Discovery learning in the arts is madness. To leave children to doodle and fiddle with something until they arrive at a concept is madness. It’s a tempting madness indeed: more relaxed planning for the teacher, the children temporarily feel that they are learning something and beam with pride at their “creations”. These children cannot retain the concepts they’ve arrived at, or even recreate their works because they have not yet been equipped to do so. But everyone is happy, and it’s tempting. But still mad! The feel-good effect of discovery is not good enough.
The idea that a child can be handed an instrument and learn to play it on their own by experimenting and exploring is an upper middle class thinking that only really works when said child also has real support. It works when someone is also teaching that child alongside the discovery time. It works when that child has the instrument in their home and has endless amounts of time to ‘figure things out’.
For poorer families – the ones that do not have upright pianos and bass guitars in their homes – it is very unusual for their children to learn how to play and understand music theory through discovery in the short time frame that schools allow for it. Their children get left behind while privileged children with the pianos and the private tutors surpass them and it isn’t right. They deserve better. They deserve the same knowledge that their wealthier counterparts are getting at home.
The uncomfortable truth of the matter is that children cannot discover their way to learning arts without access to adequate information, instruments and guidance. It’s most uncomfortable for those of us raised in privilege because we presume to think that because we got to discover and succeeded, anyone else can if they continue to ‘explore’ and ‘work on it’. But what we forget is that we did not have exploration alone, we were taught how to do things at some point. We learnt the rules, the histories, the techniques. For the person currently thinking “I wasn’t all that privileged; it’s not a money thing”, I say to you – if you grew up in a home with heating, running water, regular healthy meals and educated parents then sorry to break it to you – you are privileged and you had a big leg up in your overall education.
Aspects such as discovery and experimentation should only come after knowledge and explicitly taught skills. Imagine this: you walk into a school science lab with no prior knowledge of chemistry or how to conduct an experiment, no knowledge of what to look for. Your teacher tells you to explore what some chemicals on your table would do if you mixed them up in a variety of ways. What would likely happen is that you’d note how they affected each other on a superficial level and enjoy yourself. But the reality is that you’d come away from that experience with no knowledge of what was happening on a molecular level and why those chemical reactions took place. You would have had fun and seen some goo change colour but you would know nothing about real Chemistry. I’m aware that many believe in this method of learning but imagine this instead; you walk into a science lab, spend time learning about the chemicals and how you can purposefully cause them to affect each other, then conduct an experiment and watch the things you’ve learnt take place in front of you. You would come away having had fun, and with a real appreciation for chemistry after a knowledgeable experiment.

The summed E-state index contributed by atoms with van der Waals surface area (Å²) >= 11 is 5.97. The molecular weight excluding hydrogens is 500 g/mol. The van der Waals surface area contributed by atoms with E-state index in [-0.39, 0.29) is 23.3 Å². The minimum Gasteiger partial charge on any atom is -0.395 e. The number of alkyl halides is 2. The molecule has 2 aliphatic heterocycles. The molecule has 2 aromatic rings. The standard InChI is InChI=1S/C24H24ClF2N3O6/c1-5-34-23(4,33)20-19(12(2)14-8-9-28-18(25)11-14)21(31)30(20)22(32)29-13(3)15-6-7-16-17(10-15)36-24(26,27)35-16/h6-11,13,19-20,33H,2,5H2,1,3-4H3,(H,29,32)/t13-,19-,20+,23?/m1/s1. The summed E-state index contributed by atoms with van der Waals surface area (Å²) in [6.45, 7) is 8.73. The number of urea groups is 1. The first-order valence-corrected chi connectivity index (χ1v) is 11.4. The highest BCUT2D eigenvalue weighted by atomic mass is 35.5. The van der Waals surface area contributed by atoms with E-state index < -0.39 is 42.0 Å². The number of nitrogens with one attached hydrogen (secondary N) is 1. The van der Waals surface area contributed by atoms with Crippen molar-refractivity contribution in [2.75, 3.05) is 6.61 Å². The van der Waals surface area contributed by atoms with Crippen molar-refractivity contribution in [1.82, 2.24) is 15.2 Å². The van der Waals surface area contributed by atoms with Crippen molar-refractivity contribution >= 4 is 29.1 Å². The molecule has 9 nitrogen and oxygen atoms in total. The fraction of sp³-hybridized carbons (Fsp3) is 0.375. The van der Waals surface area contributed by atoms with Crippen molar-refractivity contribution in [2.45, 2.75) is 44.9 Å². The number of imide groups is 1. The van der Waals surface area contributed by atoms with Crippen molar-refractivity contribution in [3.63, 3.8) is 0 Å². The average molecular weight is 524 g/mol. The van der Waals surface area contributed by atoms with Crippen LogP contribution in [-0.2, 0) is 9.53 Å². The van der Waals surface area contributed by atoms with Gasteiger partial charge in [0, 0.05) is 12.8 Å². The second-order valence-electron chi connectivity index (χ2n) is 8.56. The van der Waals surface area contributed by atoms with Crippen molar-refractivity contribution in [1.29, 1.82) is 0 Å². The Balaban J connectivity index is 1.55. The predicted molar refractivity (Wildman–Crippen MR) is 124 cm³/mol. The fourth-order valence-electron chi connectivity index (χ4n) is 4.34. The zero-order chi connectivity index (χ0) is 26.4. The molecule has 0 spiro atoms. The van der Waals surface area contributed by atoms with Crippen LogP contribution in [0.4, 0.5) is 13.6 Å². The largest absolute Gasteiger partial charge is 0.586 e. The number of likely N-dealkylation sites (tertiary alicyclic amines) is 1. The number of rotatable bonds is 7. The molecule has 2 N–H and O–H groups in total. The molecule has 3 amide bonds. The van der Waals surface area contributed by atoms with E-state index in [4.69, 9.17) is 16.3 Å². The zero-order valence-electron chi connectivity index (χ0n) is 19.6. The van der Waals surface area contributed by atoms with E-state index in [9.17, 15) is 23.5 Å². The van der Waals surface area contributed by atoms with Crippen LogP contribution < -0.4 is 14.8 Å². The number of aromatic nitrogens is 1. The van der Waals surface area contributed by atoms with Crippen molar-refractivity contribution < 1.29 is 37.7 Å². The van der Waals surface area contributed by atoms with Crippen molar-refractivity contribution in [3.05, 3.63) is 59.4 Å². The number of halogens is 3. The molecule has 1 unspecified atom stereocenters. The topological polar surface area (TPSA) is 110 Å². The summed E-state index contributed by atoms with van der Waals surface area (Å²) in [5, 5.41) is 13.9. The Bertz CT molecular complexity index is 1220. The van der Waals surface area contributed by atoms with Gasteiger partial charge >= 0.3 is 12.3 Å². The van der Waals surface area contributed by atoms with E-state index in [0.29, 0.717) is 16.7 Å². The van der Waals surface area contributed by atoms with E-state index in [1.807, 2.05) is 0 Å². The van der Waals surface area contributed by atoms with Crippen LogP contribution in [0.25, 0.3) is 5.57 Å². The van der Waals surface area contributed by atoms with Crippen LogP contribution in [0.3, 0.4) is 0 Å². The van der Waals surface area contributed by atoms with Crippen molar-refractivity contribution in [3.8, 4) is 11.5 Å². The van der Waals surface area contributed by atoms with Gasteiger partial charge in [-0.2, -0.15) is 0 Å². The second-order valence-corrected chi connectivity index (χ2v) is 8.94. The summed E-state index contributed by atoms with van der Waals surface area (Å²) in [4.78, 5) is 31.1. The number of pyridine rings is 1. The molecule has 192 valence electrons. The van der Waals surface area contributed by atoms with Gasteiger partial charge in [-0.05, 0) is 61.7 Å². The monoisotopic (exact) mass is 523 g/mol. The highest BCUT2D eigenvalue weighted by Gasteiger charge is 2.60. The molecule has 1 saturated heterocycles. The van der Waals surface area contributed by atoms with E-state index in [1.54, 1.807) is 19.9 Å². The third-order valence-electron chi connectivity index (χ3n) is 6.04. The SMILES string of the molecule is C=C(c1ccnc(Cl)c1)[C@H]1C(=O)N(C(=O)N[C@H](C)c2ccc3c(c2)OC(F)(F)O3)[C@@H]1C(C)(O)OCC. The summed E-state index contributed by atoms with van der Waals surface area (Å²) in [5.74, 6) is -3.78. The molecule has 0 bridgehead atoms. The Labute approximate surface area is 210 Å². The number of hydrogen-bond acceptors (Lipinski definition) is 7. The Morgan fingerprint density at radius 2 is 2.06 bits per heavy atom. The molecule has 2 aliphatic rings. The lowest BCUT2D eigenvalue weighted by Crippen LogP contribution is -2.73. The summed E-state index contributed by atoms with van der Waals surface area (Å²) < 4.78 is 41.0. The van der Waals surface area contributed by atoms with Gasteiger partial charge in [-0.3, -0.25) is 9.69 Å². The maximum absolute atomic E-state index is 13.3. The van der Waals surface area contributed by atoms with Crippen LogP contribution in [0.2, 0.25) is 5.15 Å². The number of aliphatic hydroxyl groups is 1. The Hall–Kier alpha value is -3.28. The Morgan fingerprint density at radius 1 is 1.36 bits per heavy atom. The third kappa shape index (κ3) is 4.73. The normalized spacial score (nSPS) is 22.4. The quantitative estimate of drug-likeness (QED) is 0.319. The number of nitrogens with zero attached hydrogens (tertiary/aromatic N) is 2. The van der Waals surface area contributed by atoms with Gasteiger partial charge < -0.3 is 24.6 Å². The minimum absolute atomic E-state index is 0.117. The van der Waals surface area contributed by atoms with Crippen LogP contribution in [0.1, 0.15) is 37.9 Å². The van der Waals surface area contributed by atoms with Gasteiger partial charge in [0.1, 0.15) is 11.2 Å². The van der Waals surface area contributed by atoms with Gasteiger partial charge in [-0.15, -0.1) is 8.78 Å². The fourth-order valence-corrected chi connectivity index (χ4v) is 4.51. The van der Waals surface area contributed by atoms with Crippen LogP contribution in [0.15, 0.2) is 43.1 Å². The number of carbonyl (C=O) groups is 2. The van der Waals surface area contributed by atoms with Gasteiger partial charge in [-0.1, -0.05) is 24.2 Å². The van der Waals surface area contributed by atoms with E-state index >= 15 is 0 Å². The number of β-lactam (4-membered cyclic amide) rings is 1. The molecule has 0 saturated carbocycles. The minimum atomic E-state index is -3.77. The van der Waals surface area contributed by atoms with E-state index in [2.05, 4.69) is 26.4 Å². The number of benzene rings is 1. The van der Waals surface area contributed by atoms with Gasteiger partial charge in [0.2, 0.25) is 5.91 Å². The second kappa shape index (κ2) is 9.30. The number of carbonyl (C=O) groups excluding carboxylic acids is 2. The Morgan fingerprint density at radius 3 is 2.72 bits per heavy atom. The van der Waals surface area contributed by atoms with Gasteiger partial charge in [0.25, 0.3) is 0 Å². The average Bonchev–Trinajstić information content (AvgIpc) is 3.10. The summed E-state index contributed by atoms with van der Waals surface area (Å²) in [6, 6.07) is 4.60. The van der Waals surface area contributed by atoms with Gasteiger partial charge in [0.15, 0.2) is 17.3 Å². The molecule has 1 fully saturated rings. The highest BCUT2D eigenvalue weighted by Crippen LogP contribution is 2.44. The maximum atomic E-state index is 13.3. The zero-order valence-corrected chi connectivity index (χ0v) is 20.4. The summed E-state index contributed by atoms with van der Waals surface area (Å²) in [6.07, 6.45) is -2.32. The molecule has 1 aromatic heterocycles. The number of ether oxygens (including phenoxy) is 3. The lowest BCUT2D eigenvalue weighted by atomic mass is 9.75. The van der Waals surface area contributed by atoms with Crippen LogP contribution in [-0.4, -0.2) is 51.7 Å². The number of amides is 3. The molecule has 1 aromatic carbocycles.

In Music, we don’t have to imagine. We already know that if you show a child how an instrument works and teach them the skills that they need to play it well, they come away with appreciation, skills and knowledge to further their learning. After they have that, we know that this child is equipped to take the opportunity to experiment in their own time, to discover extra things that excite them. We don’t have to imagine! And children don’t have to be left to work it out on their own!
Here is where some might say, “Isn’t it healthy to learn to troubleshoot and solve your own problems?” and I say, yes of course it is very beneficial. However, you can’t troubleshoot what you don’t know. If you wouldn’t place a child in a maths room and expect them to eventually arrive at long division while you supervise, you shouldn’t expect a child to sit with a guitar and eventually arrive at a tune.
A ‘Discovery’ approach means that the majority are left behind, losing out on what could have been a full learning experience. It is a great disservice to poor children to have to discover in lessons when they could actually be learning from the expert in the room. They will likely never catch up to those who had the advantage of knowledge to supplement their discovery.
And therein lies the biggest problem. Knowledge is currently a supplement in music education and it shouldn’t be – especially when that supplement is not available to everyone. Success in a subject should not be reliant on private tuition. Discovery alone is just not good enough.